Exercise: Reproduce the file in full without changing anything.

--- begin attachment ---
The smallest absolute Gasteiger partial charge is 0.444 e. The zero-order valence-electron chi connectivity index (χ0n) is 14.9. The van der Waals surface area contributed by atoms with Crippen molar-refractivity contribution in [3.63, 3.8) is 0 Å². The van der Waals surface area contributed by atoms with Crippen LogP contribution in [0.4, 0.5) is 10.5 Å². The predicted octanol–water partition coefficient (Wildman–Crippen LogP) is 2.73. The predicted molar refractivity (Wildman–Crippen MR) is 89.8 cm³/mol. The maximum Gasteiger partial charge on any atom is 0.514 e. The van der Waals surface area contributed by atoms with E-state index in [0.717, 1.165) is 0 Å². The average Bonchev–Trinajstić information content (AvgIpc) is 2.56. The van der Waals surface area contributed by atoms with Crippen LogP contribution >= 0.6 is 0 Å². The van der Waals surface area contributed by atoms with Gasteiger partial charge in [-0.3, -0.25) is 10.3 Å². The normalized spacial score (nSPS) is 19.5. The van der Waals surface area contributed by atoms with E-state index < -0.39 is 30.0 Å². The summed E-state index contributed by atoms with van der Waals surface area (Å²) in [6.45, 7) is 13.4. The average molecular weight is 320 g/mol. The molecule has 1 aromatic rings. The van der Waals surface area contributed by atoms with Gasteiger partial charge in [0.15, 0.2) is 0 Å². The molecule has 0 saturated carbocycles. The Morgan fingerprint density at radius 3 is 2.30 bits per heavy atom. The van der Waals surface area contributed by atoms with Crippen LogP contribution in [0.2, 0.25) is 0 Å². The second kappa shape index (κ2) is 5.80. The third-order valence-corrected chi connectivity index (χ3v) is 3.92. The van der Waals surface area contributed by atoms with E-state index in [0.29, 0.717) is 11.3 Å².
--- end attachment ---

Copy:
The smallest absolute Gasteiger partial charge is 0.444 e. The zero-order valence-electron chi connectivity index (χ0n) is 14.9. The van der Waals surface area contributed by atoms with Crippen molar-refractivity contribution in [3.63, 3.8) is 0 Å². The van der Waals surface area contributed by atoms with Crippen LogP contribution in [0.4, 0.5) is 10.5 Å². The predicted octanol–water partition coefficient (Wildman–Crippen LogP) is 2.73. The predicted molar refractivity (Wildman–Crippen MR) is 89.8 cm³/mol. The maximum Gasteiger partial charge on any atom is 0.514 e. The van der Waals surface area contributed by atoms with E-state index in [0.717, 1.165) is 0 Å². The average Bonchev–Trinajstić information content (AvgIpc) is 2.56. The van der Waals surface area contributed by atoms with Crippen LogP contribution >= 0.6 is 0 Å². The van der Waals surface area contributed by atoms with Gasteiger partial charge in [-0.3, -0.25) is 10.3 Å². The normalized spacial score (nSPS) is 19.5. The van der Waals surface area contributed by atoms with E-state index < -0.39 is 30.0 Å². The summed E-state index contributed by atoms with van der Waals surface area (Å²) in [6.45, 7) is 13.4. The average molecular weight is 320 g/mol. The molecule has 1 aromatic rings. The van der Waals surface area contributed by atoms with Gasteiger partial charge in [0.15, 0.2) is 0 Å². The molecule has 0 saturated carbocycles. The Morgan fingerprint density at radius 3 is 2.30 bits per heavy atom. The van der Waals surface area contributed by atoms with Crippen LogP contribution in [0.2, 0.25) is 0 Å². The second kappa shape index (κ2) is 5.80. The third-order valence-corrected chi connectivity index (χ3v) is 3.92. The van der Waals surface area contributed by atoms with E-state index in [0.29, 0.717) is 11.3 Å².